The London-based mega-bank HSBC agreed last week to pay $1.9 billion to settle government charges that it violated the Bank Secrecy Act for facilitating money laundering by some of the world’s nastiest drug cartels. The charges also included alleged violations of the Trading with the Enemy Act for the bank’s improper dealings with a number of countries subject to international sanctions. Click here to see the DOJ press release. The payment represents the largest any financial institution has ever made for engaging in this kind of misconduct. But with all the attention this historic settlement has received, the main focus has been less about what the government’s punishment of HSBC included, and more about what it did not. It did not include any criminal sanctions against the bank.
The absence of criminal sanctions is all the more surprising given the extreme nature of HSBC’s wrongdoing. The bank processed close to $1 billion in drug trafficking proceeds, including those from the notorious Sinaloa Cartel in Mexico and the Norte del Valle cartel in Columbia. Apparently, the bank had become the go-to source for these and other cartels to “cleanse” their ill-gotten gains. The bank also allowed hundreds of millions of dollars of prohibited financial transactions from a who’s-who listing of sanctioned countries including Iran, Sudan, Libya, Burma and Cuba. Not only did HSBC permit these transactions, it actively supported them by supposedly working with these countries to keep hidden their involvement. On at least one occasion, HSBC actually instructed an Iranian bank on how to disguise its connection to the transfers so the transactions would not be rejected in the United States. Much of this activity had been previously detailed in a Senate report released in July which concluded that over the past decade HSBC “exposed the U.S. financial system to a wide array of money laundering, drug trafficking, and terrorist financing risks.” Click here to see the Senate report.
HSBC’s transgressions cannot be excused as simple sloppiness or even gross negligence. In the DOJ’s own words, we are talking about “stunning failures of oversight,” a “record of dysfunction that . . . was astonishing,” and ultimately, a “willful flouting” of U.S. law. And not just any laws. But laws that bare directly on our national security. What is more, it follows a string of similar wrongdoing by others in the banking industry. Indeed, just a day before the HSBC settlement, Standard Charter, another British bank, paid more than $300 million to settle charges of illicit money transfers involving Iran, Sudan and Libya. Click here to see the DOJ press release. ING, Barclays, Credit Suisse, Wachovia and several other banks also have recently paid hundreds of millions of dollars to settle similar types of charges. Click here, here, here for the DOJ’s press releases on these settlements. Clearly, it would seem, fines alone are not doing enough to scare the industry straight into complying with these banking laws.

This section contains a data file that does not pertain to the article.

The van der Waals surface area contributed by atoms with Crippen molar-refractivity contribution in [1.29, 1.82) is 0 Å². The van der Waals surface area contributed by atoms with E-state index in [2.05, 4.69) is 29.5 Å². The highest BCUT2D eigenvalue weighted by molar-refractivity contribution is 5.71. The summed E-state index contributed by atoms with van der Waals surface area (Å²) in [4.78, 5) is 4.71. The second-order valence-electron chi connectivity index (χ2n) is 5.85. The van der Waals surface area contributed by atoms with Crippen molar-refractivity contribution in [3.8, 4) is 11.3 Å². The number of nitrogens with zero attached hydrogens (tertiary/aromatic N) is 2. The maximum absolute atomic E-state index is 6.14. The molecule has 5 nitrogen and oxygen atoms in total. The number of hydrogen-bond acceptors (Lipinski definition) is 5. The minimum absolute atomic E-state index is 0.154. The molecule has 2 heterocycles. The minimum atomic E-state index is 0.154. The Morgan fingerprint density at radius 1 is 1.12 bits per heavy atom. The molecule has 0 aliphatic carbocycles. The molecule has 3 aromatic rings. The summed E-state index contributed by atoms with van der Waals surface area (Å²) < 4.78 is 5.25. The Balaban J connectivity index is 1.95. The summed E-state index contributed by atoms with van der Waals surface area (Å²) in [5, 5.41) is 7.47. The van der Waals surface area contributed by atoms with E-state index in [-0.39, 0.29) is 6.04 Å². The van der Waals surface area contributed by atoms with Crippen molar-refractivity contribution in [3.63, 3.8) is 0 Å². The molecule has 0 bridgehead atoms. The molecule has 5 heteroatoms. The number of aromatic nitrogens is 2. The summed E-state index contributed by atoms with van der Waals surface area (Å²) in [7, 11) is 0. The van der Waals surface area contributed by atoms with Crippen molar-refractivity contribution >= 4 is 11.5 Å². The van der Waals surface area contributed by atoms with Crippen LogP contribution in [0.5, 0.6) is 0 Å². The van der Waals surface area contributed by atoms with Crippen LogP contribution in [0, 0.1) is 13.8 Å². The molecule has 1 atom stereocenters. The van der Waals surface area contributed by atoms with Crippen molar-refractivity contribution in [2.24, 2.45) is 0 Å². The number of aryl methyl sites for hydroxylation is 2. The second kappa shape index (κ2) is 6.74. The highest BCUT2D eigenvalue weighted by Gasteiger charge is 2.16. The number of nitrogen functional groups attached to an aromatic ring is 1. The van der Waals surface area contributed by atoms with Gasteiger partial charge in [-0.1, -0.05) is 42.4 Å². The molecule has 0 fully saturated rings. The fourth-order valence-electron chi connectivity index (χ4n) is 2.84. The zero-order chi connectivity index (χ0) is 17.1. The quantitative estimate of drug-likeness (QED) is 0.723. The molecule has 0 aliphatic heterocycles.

As far as the HSBC penalty, the markets reacted with a yawn. The bank’s share price actually rose after the settlement was announced. And why shouldn’t it. The $1.9 billion dollar payment represents just a trifle of the close to $17 billion in profits the bank pulled in last year. Senator Chuck Grassley (R-Iowa), the Ranking Member of the Senate Judiciary Committee, in a letter to Attorney General Eric Holder, called the settlement “hardly even a slap on the wrist” for what he characterized as “aiding and abetting drug lords and terrorists.” He excoriated the DOJ for failing to prosecute the bank criminally and cautioned that it sends out the clear message that “crime actually does pay” and, borrowing from a New York Times editorial, that “too big to fail is too big to jail.” Click here to see the Grassley letter.
Where this all leaves things is unclear. No doubt, the DOJ has taken a lot of heat from all sides for what was supposed to be a groundbreaking settlement. Whether it will make the agency more aggressive going forward remains to be seen. There certainly is the legitimate concern that mere monetary fines are not doing enough to get banks to behave. But there also is some legitimacy to the concern that bringing these banks down criminally could negatively impact a still teetering economy. In addition, in the case of HSBC, it has taken some fairly significant steps to clean house. It has supposedly shed those most closely connected to the illegal activity, clawed-back bonuses from key executives, hired former Treasury officials to key compliance positions, and agreed to be monitored by an independent auditor for the next five years. Only time will tell whether the DOJ did enough here, or whether more severe repercussions — including jailing those most directly responsible — will be necessary to make the message stick that this kind of crime does not pay and will not be tolerated.
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